Irish and British women must unite in the battle for reproductive rights, argue Ariel Silvera and Sinead Ahern, as they sketch out the history of abortion in Ireland and the UK
As oppression has gone global, so too has the struggle against it – including feminism’s battle for reproductive rights. Reproductive rights guarantee individuals free choice on the number and spacing of their children. Any call for reproductive rights is a call for accessible, accurate sex education, affordable access to a range of contraceptive methods, supports for parents and, most controversial of all, the right to an abortion. The fight for reproductive rights is an ongoing and worldwide struggle. Even in countries such as France and the Netherlands, where abortion services are fully integrated into the public health system, abortion is under attack. Great Britain is no exception.
As feminists, it is in our best interest to rally with our fellow activists in this campaign. In this article, we want to focus on what’s closest to our experience, which is the issue of reproductive rights in the Republic of Ireland, and its inextricable link to the UK. I hope to show the commonalities in these struggles, highlighting absurdities such as the Northern Irish situation along the way.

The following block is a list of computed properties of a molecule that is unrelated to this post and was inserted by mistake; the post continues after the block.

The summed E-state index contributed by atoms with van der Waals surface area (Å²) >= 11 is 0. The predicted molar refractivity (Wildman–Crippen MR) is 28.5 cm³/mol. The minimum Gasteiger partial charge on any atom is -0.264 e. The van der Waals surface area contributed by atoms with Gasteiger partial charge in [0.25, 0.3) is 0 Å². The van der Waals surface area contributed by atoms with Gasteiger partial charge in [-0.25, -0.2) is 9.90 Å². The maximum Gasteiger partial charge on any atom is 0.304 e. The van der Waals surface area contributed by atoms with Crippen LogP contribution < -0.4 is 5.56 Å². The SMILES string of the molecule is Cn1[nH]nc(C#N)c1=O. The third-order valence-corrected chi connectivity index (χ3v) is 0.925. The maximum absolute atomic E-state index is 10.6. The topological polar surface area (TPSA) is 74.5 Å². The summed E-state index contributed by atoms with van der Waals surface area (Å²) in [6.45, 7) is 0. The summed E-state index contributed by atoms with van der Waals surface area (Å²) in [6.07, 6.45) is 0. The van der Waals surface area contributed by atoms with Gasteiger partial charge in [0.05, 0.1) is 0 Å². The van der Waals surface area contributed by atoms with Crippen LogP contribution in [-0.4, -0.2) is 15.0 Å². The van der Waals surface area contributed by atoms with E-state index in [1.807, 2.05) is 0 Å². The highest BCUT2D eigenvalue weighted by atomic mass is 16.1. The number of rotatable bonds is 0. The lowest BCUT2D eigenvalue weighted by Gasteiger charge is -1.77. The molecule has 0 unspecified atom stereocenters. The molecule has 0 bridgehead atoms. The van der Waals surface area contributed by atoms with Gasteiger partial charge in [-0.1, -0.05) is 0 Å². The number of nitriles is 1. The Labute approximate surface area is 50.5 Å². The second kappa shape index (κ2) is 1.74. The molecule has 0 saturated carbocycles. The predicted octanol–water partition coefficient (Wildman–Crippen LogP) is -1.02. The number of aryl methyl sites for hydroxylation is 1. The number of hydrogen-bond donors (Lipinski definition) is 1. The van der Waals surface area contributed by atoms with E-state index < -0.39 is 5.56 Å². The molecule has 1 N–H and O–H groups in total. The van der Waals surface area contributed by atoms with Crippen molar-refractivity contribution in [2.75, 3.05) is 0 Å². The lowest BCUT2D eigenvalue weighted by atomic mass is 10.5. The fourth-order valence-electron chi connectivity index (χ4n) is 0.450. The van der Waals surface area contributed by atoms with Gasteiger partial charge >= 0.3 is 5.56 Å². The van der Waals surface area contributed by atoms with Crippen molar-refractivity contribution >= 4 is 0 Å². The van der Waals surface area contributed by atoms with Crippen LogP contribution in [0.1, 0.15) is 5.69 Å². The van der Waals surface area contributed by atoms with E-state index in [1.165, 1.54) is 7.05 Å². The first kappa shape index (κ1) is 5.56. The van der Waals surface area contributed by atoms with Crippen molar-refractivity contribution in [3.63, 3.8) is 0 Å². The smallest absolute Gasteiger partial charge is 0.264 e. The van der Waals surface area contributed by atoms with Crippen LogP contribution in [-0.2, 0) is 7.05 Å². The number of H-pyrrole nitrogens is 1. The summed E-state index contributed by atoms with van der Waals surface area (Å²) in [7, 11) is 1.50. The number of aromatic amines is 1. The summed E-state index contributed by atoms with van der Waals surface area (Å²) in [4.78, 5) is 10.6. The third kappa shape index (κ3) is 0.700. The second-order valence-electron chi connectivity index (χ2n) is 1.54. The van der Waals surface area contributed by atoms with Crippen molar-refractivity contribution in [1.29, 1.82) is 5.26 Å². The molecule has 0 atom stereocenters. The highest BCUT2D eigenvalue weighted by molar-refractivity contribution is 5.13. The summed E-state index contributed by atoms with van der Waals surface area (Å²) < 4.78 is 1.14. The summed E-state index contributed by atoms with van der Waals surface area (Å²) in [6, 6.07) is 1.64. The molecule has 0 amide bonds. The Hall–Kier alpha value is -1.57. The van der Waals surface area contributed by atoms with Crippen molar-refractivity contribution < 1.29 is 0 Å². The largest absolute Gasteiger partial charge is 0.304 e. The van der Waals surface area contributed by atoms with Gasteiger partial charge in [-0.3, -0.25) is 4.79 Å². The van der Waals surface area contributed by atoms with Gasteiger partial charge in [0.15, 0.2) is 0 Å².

The United Kingdom and Ireland have a long history of connections, stemming mostly from the long-lived status of Ireland as a British colony. Even after Ireland began existing as a separate sociopolitical entity, the Republic has always kept a link with the larger power, often adopting similar legislation. The propagation of British economic interests in the Republic is another example.
However, independence brought with it the installation of a regime which, while sovereign, was just as intent on oppressing the majority. Through a strong anti-urban, Catholic ideology, Irish society found itself under the yoke once more, only this time it was under the idea that this was the “true” Ireland.